Ah....the shearing is finally over. Anne gathers the lovely fleece and Andy begins to relax - thankful that this whole ordeal is over.










The shearer on one of the other teams had some awesome shoes - specifically for shearing. I'd never seen shearing shoes before. They were quite intriguing...and looked very comfortable.












Once the fleece is sheared, the team begins prepping the wool for spinning.






My friend, Liz, was the weaver. She seemed so calm and poised the entire time. I would have been a nervous wreck - and my stomach would probably be tied up in knots! That's just because I like to spin and weave to relax....not in a timed and competitive race!

The wool was very soft and opened nicely for spinning. The spinners, Ginny, Diane, and Esther, kept pace nicely. Liz was never without a bobbin to weave. They were a living example of perfectly timed teamwork. Of course, the fact that they'd been practicing together for a couple of months helped. A competition like this definitely requires skill, practice, and an immense amount of time commitment - for the competition itself as well as all of the preparation and practice.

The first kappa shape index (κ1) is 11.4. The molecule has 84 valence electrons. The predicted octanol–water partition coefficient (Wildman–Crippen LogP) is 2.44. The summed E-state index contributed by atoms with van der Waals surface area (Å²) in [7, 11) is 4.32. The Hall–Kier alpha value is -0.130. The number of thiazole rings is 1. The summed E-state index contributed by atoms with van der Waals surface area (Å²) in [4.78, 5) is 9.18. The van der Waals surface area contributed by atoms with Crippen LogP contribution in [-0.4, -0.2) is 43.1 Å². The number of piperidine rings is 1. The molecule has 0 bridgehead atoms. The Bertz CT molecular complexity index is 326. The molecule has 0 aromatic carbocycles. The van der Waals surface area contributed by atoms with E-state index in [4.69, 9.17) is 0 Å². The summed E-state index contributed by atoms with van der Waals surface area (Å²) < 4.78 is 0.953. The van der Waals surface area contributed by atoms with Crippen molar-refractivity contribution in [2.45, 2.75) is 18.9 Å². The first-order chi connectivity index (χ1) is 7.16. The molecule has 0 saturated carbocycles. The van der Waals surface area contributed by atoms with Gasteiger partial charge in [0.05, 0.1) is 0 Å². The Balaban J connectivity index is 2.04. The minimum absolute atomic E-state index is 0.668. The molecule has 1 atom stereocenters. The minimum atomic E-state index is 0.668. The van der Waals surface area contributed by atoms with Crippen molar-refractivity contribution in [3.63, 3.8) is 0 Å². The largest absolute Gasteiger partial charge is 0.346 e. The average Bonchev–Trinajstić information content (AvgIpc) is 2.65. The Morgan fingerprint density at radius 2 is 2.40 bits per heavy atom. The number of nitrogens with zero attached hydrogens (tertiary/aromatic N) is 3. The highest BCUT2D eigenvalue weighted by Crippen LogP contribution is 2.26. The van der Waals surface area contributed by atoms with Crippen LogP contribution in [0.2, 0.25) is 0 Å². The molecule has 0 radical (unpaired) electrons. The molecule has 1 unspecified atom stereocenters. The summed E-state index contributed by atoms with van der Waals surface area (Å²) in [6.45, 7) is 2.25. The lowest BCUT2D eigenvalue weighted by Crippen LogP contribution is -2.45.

Align CenterBefore the actual weaving starts, Liz has to set the beginning edge of the shawl. Once that's set, she'll begin weaving...constantly checking that she maintains the proper width and monitoring the length. Part of the judging is on the length of the finished shawl.

Liz made it look easy! Check out "Liz in Action" in the video. In the background, you can see Esther loading her spun yarn onto a bobbin. All three spinners kept up the rhythm and never let Liz sit idle without at least a bobbin's worth in reserve for her to weave!





The shawl is done with plenty of time to spare! Liz has finished the edge and is cutting the shawl loose from the loom. There are still a few step left in the process....